The CAQ is trying to make a splash by bringing Jacques Duchesneau, a “celebrity whistleblower” (as the Ottawa Citizen described him) into the contest as one of its candidates. This personnel strategy by an upstart party is an excellent example of attempting to use a high-profile individual to signal something about the party as a whole.

The PQ is attempting as well to use a newly recruited candidate to help re-brand the party. The “sovereigntist” message of the party is in danger of not resonating with younger voters who have grown up under policies implemented by past PQ governments, and continued by Liberal ones. So to try to counter this lack of appeal, it has nominated Léo Bureau-Blouin, a 20-year-old leader of the recent Quebec student strike. As Konrad Yakabuski comment in the Globe and Mail: “Mr. Bureau-Blouin’s candidacy brings much more to the PQ than a chance at picking up a seat. It sends a message to Quebeckers that the party and its mission will live on.”

As for the three-way race, Eric Grenier notes in the Globe and Mail, even before Duchesneau’ entry, “the CAQ, even at these low levels of support in the polls, could still win as many as 11 seats, Québec Solidaire as many as two, and Option Nationale one, making it possible for either of the two main parties to form some sort of working arrangement or formal coalition in order to govern if they do not win a majority on their own.”

Quebec had a real three-way race in March, 2007, when the largest party was the Liberals, but with only 38% of the seats on just under a third of the vote. The Assembly elected then lasted only about a year and a half, and new elections were held in December, 2008, producing the majority that is attempting to defend its position now.

A leader of a past (Equality Party, 1989) attempt at third-party politics, Robert Libman, has made an appeal for strategic voting:

“Anglophones… should perhaps, in order to send a message to the Liberals, consider voting for the CAQ,” said Mr. Libman, “(but) only in areas where there is no danger of splitting the vote and electing the PQ.”

The ridings Mr. Libman has in mind are largely located in Montreal’s west end, with a few more in western Quebec. There are also a handful of ridings where any wavering by Anglo voters could spark big swings in close local races.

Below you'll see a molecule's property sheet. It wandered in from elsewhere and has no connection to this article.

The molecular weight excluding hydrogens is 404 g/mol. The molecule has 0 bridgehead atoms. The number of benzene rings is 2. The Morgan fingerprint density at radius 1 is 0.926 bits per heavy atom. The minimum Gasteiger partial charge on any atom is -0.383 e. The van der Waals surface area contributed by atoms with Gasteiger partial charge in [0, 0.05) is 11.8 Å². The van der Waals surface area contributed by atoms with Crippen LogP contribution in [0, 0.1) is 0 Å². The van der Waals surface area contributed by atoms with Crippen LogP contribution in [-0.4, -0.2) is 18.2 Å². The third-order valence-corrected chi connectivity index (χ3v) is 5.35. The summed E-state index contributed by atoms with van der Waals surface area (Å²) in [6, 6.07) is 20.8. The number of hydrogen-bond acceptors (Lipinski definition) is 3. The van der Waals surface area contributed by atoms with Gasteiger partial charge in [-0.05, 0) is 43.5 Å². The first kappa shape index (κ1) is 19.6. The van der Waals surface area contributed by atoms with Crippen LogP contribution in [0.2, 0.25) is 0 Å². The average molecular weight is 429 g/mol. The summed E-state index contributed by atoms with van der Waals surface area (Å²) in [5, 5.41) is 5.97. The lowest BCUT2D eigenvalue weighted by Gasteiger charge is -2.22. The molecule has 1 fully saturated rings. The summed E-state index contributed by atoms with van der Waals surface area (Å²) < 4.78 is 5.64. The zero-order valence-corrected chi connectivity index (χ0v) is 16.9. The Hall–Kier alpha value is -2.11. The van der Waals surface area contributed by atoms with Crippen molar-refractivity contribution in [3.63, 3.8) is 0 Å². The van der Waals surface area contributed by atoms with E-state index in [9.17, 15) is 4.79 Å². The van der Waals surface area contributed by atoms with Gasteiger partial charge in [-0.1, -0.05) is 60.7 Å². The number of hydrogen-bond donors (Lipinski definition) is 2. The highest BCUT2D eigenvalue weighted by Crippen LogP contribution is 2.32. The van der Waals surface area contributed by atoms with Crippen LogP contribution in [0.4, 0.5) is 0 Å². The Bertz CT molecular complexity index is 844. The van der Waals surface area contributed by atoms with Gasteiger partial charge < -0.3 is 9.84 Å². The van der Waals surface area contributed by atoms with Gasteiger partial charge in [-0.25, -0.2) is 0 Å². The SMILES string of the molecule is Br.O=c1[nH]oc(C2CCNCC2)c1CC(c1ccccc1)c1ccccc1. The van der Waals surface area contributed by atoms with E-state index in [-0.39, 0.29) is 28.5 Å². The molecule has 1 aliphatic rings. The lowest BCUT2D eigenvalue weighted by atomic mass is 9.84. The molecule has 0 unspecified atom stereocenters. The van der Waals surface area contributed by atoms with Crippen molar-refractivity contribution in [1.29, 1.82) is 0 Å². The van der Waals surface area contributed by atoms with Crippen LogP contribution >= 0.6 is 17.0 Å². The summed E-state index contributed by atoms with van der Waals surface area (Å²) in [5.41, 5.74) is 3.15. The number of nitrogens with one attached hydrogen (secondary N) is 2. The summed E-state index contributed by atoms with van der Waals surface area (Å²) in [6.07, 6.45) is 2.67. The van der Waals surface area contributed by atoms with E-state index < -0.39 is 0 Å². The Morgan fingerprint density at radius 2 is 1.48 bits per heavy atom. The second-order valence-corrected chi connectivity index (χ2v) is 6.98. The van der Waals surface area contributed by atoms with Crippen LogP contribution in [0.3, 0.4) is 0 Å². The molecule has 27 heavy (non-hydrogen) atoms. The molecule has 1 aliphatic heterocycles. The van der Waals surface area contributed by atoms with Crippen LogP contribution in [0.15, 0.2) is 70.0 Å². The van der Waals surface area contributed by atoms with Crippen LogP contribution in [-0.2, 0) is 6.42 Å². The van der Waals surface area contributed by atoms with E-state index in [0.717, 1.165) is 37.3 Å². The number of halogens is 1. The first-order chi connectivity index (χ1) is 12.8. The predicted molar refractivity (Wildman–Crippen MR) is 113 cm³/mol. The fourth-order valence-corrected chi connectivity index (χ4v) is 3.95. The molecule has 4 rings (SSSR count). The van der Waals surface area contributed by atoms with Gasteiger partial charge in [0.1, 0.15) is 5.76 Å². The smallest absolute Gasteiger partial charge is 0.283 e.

With so many outcomes being plausible–including a majority government by either major party–and dependent on results of key districts (ridings), this will be a contest to watch.

Quebec’s election

[Replanted, originally from 4 Dec.]

With so much attention focused on Canada’s federal government, and the government-in-waiting, I almost forgot that Quebec is about to go to the polls in a provincial assembly election. That’s happening on Monday! {Today!}

(Click “Qc.” above to see discussion of the previous election, in March, 2007.)

PQ as the arbiter?

The arbiter role in a minority government in Quebec was to have fallen to the ADQ. But a funny thing happened on the way to its arbiter status: It emerged as the official opposition.

Paul Wells gets it right, I think:

I won’t game out the parliamentary confrontation that seems almost certain, except to point this much out: the assumption until now was that the ADQ would arbitrate, between Libs and PQ, as to who formed the government. But if the ADQ and the Libs turn out to be rivals, with Charest unable to lead (what will still be, constitutionally, until a confidence vote) his government from within the National Assembly, then it is at least conceivable that the arbitrator’s role falls to the PQ. Does the PQ vote no confidence in a Liberal government? Does it then support Mario Dumont? That dilemma would risk tearing the PQ apart.

Yes, this is going to be fun to watch.

And then things are also going to be pretty interesting in Ottawa:

how does [federal Liberal leader] Stéphane Dion feel, knowing that 46 Quebec seats are now held by Liberals who agree with Stephen Harper on federalism and 42 Adéquistes who agree with him on everything else?

Also recommended on what this three-party dynamic, with the “ethnic nationalists” in third place, might mean: The Pithlord, Scott Lemieux, Jacob T. Levy, and various others that they link to. Quite an interesting discussion.

In particular, reflecting on Premier Charest’s interest in parlaying his new federal money into a tax cut that the ADQ will have to support him on (thereby postponing the PLQ-ADQ rivalry that Wells referred to), Pithlord notes:

Harper’s shown that you can play a minority with strength if your opponents don’t want an election. Charest isn’t as clever, but the way seems clear.

Related plantings:

Quebec stunner: Liberal minority government, ADQ close second

Quebec’s results and the performance of FPTP

Quebec’s results and the performance of FPTP

The results of the Quebec provincial election were stunning enough, as we have been discussing in the previous planting. No one saw the strong showing of the ADQ coming. The fall of the ruling PLQ to minority status was expected, but there was quite a late swing away from the PQ. A few days before the election, it looked as if a PQ minority government was possible, but the party wound up in third place.

In this entry, I want to look not at the shifts in voter sentiment, but rather at how the electoral system took those actual votes and turned them into seats. This is a politically relevant question for Quebec given that the province: (1) has never before had an election result in a minority situation, and (2) has had a recent electoral-system review process. The minority government might be seen as a sign of the “failure” of the FPTP system just at a time when there has been discussion of replacing FPTP with some form of PR.

The seat-vote result is striking in being almost proportional:

    PLQ, 33.1% votes, 38.4% seats
    ADQ, 30.8% votes, 32.8% seats
    PQ, 28.3% votes, 28.8% seats

We certainly do not normally expect such close correspondence of votes and seats percentages in FPTP systems.